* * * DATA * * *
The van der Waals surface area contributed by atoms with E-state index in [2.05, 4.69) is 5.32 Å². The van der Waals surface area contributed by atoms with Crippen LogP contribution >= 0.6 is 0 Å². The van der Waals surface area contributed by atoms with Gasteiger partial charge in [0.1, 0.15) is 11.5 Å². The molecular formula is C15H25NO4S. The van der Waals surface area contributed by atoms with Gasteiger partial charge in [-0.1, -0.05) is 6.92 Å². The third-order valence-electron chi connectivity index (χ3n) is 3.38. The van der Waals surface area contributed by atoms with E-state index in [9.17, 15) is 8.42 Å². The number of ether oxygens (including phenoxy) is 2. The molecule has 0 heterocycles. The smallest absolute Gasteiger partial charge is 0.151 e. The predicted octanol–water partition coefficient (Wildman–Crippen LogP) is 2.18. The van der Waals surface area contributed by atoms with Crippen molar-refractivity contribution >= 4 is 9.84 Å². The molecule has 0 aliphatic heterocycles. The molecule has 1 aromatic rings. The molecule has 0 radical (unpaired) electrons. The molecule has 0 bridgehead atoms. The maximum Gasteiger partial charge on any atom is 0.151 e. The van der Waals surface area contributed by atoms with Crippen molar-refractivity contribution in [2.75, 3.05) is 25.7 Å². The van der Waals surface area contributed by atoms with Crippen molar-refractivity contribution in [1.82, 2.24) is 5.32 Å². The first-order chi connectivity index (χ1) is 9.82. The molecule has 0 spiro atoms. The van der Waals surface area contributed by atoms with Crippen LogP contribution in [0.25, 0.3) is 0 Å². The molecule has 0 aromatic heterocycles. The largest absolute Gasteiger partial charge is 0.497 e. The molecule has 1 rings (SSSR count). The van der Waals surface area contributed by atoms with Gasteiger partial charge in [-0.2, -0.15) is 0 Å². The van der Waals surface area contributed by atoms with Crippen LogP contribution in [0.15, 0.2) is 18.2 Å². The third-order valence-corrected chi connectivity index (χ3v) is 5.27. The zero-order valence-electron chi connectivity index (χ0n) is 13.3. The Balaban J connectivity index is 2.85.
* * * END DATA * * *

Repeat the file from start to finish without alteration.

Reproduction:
The van der Waals surface area contributed by atoms with E-state index in [2.05, 4.69) is 5.32 Å². The van der Waals surface area contributed by atoms with Crippen LogP contribution >= 0.6 is 0 Å². The van der Waals surface area contributed by atoms with Gasteiger partial charge in [0.1, 0.15) is 11.5 Å². The molecular formula is C15H25NO4S. The van der Waals surface area contributed by atoms with Gasteiger partial charge in [-0.1, -0.05) is 6.92 Å². The third-order valence-electron chi connectivity index (χ3n) is 3.38. The van der Waals surface area contributed by atoms with E-state index in [9.17, 15) is 8.42 Å². The number of ether oxygens (including phenoxy) is 2. The molecule has 0 heterocycles. The smallest absolute Gasteiger partial charge is 0.151 e. The predicted octanol–water partition coefficient (Wildman–Crippen LogP) is 2.18. The van der Waals surface area contributed by atoms with Crippen molar-refractivity contribution >= 4 is 9.84 Å². The molecule has 0 aliphatic heterocycles. The molecule has 1 aromatic rings. The molecule has 0 radical (unpaired) electrons. The molecule has 0 bridgehead atoms. The maximum Gasteiger partial charge on any atom is 0.151 e. The van der Waals surface area contributed by atoms with Crippen molar-refractivity contribution in [2.75, 3.05) is 25.7 Å². The van der Waals surface area contributed by atoms with Crippen molar-refractivity contribution in [1.82, 2.24) is 5.32 Å². The first-order chi connectivity index (χ1) is 9.82. The molecule has 0 spiro atoms. The van der Waals surface area contributed by atoms with Crippen LogP contribution in [0.25, 0.3) is 0 Å². The molecule has 0 aromatic heterocycles. The largest absolute Gasteiger partial charge is 0.497 e. The molecule has 1 rings (SSSR count). The van der Waals surface area contributed by atoms with Gasteiger partial charge in [-0.2, -0.15) is 0 Å². The van der Waals surface area contributed by atoms with Crippen LogP contribution in [0.15, 0.2) is 18.2 Å². The third-order valence-corrected chi connectivity index (χ3v) is 5.27. The zero-order valence-electron chi connectivity index (χ0n) is 13.3. The Balaban J connectivity index is 2.85.